March 27, 2008

life in financial markets: blood steel


I was watching Blood Diamond for the 10th time an hour ago. At the end of the movie after the main part of the story is played out and Solomon Vandi, the Sierra Leone African, is invited to talk at a conference in South Africa there is a particular dialogue made by an Englishman that I find very pertinent to quote here:
"The natural resources of a country are the sovereign property
of its people. They are not ours to steal or exploit in the name of our comfort or our corporations or our consumerism."

I can not but feel that urban Indian consumers and consumers from affluent countries are responsible for what I term as 'Blood Steel' happening in the forests, mountains and villages of Orissa state and other states in India. Foreign companies and Indian companies like Vedanta/Sterlite are forcibly displacing locals from their homes in order to carry out mining of ores of iron and other earth metals. Not just consumers but financial markets worldwide trade in these metals. (the photo to the right is of an alumina refinery in Orissa & has been taken from http://blogs.telegraph.co.uk/VirtualContent/85654/orissa_mine.jpg)

Moderate consumerism is the first step towards discouraging 'Blood Steel'. How many among us would take this step?

2 comments:

sree ram said...

i agree with you Gajra sir, but as you know consumerism is the only way of improving standard of living of the rural poor, we should rather go for social upliftment of the displaced people first and take natural resources for the greater usage, only the monetary compensation will never do justice. I think Tatas succeeded to some extent, they went for upliftment of skills of the rural poor and tried to employ them in the future, but unfortunately as there is no anti-defection law applicable to them, they were being poached by the rival mining/steel companies like Sterlite and Posco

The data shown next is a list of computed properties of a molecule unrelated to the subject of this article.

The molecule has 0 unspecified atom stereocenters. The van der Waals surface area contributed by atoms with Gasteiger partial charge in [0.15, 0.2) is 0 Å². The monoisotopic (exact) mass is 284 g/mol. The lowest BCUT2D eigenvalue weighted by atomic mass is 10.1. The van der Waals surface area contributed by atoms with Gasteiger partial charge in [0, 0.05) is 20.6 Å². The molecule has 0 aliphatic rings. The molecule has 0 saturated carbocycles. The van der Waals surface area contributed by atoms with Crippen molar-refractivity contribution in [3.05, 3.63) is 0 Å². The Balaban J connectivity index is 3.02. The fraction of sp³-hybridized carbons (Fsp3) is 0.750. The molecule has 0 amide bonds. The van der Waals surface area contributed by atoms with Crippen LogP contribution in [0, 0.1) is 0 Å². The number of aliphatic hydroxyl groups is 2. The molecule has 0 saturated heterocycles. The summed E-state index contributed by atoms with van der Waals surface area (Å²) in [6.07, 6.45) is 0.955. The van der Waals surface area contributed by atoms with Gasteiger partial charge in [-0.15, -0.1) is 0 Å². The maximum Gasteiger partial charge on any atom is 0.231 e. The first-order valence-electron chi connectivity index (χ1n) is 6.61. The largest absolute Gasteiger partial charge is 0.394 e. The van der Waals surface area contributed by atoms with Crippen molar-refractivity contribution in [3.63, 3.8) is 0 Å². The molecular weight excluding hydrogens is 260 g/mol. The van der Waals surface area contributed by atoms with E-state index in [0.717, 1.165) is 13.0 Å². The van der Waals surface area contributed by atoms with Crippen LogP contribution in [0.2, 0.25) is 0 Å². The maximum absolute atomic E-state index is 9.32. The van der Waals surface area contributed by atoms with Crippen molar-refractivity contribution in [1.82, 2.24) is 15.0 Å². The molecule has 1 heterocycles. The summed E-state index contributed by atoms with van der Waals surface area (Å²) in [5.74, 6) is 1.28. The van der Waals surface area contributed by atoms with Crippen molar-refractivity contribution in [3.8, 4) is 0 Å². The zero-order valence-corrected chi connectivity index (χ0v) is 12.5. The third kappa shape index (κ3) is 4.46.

Rajesh said...

hi sree ram, consumerism is fine if done in moderation and done intelligently such that natural resources are used sparingly and also recycled. tatas have always benefited from some subsidy or the other from some state government or the other. and when companies like vedanta, reliance, tatas influence government to forcibly displace those who otherwise would not have wanted to leave their homes, then where is the upliftment? where, even, is the capitalism's principle of respecting private property rights? the land acquistion act and now also the SEZ act is being abused in order to evict them from their homes and lands.

according to me is that the poor can manage much better if we can just:
- stop violating their rights as indian citizens and their capitalism-encouraged rights to property,
- stop polluting the rivers that flows through their villages or settlements,
- stop fouling the air they breathe through our remotely located coal-fired power plants or chemical gases-emitting factories,
- encourage micro-lending for their women to set up small agri-based industries